In Genesis 23:4-6 Abraham says, “Here I am, a stranger and a foreigner among you. Please sell me a piece of land so I can give my wife a proper burial.” The Hittites replied to Abraham, “Listen, my lord, you are an honored prince among us. Choose the finest of our tombs and bury her there. No one here will refuse to help you in this way.”
This exchange between Abraham and the people he was living among could have gone another way. Instead of being welcomed and helped the people could have turned their backs on Abraham and not been so generous in their response to Abraham’s need. In this story we see a picture of how God’s people should live in their respective cultures.
Just like Abraham, we are foreigners and strangers in our own lands. Hebrews 11:13 says of those who followed God that they were “admitting that they were foreigners and strangers on earth.” The Apostle Paul reiterates this in Ephesians where he tells us that we are citizens of heaven primarily. There is a sense in which Christians live in this tension of being part of a culture, but separate from it. And in this light one can easily see how we could be rejected by the culture in which live.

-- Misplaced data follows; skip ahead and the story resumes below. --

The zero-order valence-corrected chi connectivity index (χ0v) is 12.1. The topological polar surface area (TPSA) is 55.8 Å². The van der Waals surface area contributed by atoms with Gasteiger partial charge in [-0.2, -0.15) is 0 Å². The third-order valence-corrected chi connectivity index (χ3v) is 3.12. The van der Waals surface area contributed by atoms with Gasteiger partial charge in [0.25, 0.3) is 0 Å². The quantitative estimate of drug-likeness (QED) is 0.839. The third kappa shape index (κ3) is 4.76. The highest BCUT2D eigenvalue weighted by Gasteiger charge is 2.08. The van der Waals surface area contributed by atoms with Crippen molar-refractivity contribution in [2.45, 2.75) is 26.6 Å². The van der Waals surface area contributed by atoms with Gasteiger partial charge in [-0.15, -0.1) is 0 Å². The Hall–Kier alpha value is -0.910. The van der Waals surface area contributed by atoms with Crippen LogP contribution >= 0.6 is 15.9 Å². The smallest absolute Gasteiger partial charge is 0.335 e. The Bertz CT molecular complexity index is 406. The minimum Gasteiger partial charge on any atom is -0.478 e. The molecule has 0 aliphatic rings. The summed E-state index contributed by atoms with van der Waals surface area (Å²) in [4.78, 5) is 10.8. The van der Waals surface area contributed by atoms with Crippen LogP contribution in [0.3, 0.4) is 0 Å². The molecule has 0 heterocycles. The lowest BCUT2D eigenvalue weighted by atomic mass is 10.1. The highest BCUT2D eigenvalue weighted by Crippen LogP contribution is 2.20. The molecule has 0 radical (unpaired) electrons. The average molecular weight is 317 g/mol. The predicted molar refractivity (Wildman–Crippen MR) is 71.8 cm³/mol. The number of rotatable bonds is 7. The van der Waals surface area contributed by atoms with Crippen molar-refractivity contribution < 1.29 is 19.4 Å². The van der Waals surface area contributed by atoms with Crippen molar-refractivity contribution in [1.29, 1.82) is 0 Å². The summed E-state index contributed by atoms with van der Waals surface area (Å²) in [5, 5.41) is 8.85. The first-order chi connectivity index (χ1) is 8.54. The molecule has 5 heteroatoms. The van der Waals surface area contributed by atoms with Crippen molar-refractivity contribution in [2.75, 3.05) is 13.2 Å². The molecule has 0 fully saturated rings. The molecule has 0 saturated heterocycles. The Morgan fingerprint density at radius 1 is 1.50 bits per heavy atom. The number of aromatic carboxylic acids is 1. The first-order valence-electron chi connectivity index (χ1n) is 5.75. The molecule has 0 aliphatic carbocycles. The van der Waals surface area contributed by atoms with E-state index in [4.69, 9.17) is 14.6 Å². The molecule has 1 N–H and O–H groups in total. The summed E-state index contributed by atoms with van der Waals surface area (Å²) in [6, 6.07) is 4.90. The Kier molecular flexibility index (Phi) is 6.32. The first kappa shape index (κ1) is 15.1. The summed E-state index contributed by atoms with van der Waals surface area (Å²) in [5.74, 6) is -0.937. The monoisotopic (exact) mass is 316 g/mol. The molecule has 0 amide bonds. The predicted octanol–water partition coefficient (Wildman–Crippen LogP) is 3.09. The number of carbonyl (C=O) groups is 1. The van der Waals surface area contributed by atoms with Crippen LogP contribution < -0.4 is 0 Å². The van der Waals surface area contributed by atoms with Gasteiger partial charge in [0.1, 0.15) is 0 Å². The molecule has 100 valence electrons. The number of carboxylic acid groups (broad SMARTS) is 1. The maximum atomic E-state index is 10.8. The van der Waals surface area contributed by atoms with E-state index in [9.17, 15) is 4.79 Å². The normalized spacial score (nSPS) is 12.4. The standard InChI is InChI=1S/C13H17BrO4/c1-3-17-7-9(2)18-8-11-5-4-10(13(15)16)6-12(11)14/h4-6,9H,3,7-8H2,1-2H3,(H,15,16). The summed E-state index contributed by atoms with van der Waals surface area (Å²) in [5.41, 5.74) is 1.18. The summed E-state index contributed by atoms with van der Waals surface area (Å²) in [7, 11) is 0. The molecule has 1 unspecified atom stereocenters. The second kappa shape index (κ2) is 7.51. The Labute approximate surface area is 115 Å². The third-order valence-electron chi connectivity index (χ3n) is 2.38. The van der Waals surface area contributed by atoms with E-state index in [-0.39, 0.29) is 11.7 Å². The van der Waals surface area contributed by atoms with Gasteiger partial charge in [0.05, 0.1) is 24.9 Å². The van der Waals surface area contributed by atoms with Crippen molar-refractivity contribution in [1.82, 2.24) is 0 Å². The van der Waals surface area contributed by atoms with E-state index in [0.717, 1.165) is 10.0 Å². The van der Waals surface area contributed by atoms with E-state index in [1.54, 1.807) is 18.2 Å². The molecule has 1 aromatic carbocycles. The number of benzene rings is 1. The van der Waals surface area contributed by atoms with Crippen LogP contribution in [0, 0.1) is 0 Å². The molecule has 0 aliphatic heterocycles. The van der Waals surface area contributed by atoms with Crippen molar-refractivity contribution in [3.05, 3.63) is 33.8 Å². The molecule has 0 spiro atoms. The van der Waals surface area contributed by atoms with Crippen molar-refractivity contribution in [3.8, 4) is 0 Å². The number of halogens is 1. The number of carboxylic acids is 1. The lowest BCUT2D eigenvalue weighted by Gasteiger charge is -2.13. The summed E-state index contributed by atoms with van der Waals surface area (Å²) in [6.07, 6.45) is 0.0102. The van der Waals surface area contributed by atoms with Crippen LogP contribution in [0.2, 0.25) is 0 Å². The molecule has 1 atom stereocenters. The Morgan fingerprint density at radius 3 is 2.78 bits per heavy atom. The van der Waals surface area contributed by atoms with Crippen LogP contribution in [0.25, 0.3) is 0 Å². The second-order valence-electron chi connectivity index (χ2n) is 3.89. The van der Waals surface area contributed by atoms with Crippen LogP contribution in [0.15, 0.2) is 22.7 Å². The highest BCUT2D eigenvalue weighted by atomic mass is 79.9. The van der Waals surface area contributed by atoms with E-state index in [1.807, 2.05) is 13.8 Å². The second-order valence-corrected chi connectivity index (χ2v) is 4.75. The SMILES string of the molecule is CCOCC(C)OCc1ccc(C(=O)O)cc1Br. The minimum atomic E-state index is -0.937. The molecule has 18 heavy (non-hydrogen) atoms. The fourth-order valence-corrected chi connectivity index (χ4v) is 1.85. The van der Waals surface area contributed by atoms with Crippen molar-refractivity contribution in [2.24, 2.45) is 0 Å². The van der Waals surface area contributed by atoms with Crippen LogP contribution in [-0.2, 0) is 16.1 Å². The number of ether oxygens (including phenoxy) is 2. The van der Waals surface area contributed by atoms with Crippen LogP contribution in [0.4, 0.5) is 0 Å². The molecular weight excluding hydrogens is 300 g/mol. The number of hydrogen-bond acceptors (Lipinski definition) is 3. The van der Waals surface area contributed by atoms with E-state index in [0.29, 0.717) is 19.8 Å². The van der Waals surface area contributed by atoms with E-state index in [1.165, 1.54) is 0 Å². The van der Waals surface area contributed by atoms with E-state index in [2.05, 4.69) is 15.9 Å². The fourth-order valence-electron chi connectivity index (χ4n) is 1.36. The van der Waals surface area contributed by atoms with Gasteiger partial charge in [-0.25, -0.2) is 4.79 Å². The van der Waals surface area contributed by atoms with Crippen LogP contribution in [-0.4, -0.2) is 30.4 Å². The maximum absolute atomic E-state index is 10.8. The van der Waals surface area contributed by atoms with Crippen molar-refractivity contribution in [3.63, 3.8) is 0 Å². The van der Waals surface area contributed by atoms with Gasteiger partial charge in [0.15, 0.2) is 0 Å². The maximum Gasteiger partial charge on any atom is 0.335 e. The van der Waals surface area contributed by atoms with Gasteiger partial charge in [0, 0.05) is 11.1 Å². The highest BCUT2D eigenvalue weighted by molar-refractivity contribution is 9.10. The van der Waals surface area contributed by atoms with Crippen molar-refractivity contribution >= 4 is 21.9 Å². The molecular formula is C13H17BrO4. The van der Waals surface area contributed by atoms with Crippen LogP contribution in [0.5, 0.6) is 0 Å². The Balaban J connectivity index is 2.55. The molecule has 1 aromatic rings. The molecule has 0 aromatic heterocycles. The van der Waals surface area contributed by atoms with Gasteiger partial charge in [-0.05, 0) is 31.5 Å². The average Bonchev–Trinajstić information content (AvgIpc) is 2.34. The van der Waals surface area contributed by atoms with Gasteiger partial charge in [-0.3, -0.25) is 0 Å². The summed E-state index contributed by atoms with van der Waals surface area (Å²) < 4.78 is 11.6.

This is why the response in Genesis 23 is so interesting. Abraham, an actual foreigner, is treated with great respect and even called “an honored prince.”
As I read this I asked myself, “should this be the way Christians are treated?” There will always be critics of Christianity, especially from those who are threatened politically by our views. But what about the general population? I believe, and Abraham shows us, that Christians can have a very positive and ingratiating relationship with those in our communities. What were some of the characteristics of Abraham that caused him to be so embraced by the culture around him?
He played by the rules of the day and did not expect special treatment. Notice that he did not expect to be treated any differently than anyone else. Not only that, but he insisted on buying the land to bury his wife for full price. He also was consistently honest about his shortcomings and He always gave God the credit for his prosperity.
What can you learn from this? For me I know I sometimes think I am owed something by this world. And that belief will sometimes come off as arrogant or separatistic. Christians have a distinct way of separating themselves from what’s going on around them and in doing so they create a chasm between their faith and the reality of those they live among. The cool thing about Abraham was that he lived out his faith in front of these people. They saw how he almost sacrificed Isaac and how he constantly treated people fairly. They saw that when caught in a lie (like pretending your wife is your sister) he would quickly own up to it.